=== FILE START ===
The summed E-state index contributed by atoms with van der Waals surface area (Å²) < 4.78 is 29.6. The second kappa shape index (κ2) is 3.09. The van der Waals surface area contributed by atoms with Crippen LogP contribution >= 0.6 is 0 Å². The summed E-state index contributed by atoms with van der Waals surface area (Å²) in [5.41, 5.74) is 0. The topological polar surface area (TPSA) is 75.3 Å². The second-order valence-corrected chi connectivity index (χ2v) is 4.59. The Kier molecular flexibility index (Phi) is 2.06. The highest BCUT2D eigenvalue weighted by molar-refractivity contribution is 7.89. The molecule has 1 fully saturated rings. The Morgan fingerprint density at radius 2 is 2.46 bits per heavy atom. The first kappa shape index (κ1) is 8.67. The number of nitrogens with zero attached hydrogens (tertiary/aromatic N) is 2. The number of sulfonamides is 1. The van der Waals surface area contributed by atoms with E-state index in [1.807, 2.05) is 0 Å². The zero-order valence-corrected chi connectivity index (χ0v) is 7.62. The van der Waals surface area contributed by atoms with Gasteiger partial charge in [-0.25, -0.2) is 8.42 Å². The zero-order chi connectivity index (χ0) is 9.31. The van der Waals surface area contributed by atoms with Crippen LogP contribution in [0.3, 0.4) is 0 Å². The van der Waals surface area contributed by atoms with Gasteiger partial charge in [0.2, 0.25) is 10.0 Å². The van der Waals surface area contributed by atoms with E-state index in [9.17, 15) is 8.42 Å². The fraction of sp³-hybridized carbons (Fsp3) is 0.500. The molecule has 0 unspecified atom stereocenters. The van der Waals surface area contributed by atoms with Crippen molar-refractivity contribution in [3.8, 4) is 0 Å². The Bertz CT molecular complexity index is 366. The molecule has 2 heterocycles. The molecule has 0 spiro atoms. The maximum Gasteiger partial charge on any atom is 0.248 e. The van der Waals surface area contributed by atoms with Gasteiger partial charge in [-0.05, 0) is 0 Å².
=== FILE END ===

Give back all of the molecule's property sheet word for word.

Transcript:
The summed E-state index contributed by atoms with van der Waals surface area (Å²) < 4.78 is 29.6. The second kappa shape index (κ2) is 3.09. The van der Waals surface area contributed by atoms with Crippen LogP contribution >= 0.6 is 0 Å². The summed E-state index contributed by atoms with van der Waals surface area (Å²) in [5.41, 5.74) is 0. The topological polar surface area (TPSA) is 75.3 Å². The second-order valence-corrected chi connectivity index (χ2v) is 4.59. The Kier molecular flexibility index (Phi) is 2.06. The highest BCUT2D eigenvalue weighted by molar-refractivity contribution is 7.89. The molecule has 1 fully saturated rings. The Morgan fingerprint density at radius 2 is 2.46 bits per heavy atom. The first kappa shape index (κ1) is 8.67. The number of nitrogens with zero attached hydrogens (tertiary/aromatic N) is 2. The number of sulfonamides is 1. The van der Waals surface area contributed by atoms with E-state index in [1.807, 2.05) is 0 Å². The zero-order valence-corrected chi connectivity index (χ0v) is 7.62. The van der Waals surface area contributed by atoms with Gasteiger partial charge in [-0.25, -0.2) is 8.42 Å². The zero-order chi connectivity index (χ0) is 9.31. The van der Waals surface area contributed by atoms with Crippen LogP contribution in [0.3, 0.4) is 0 Å². The van der Waals surface area contributed by atoms with Gasteiger partial charge in [0.2, 0.25) is 10.0 Å². The van der Waals surface area contributed by atoms with E-state index in [9.17, 15) is 8.42 Å². The fraction of sp³-hybridized carbons (Fsp3) is 0.500. The molecule has 0 unspecified atom stereocenters. The van der Waals surface area contributed by atoms with Crippen molar-refractivity contribution in [3.8, 4) is 0 Å². The Bertz CT molecular complexity index is 366. The molecule has 2 heterocycles. The molecule has 0 spiro atoms. The maximum Gasteiger partial charge on any atom is 0.248 e. The van der Waals surface area contributed by atoms with Gasteiger partial charge in [-0.05, 0) is 0 Å².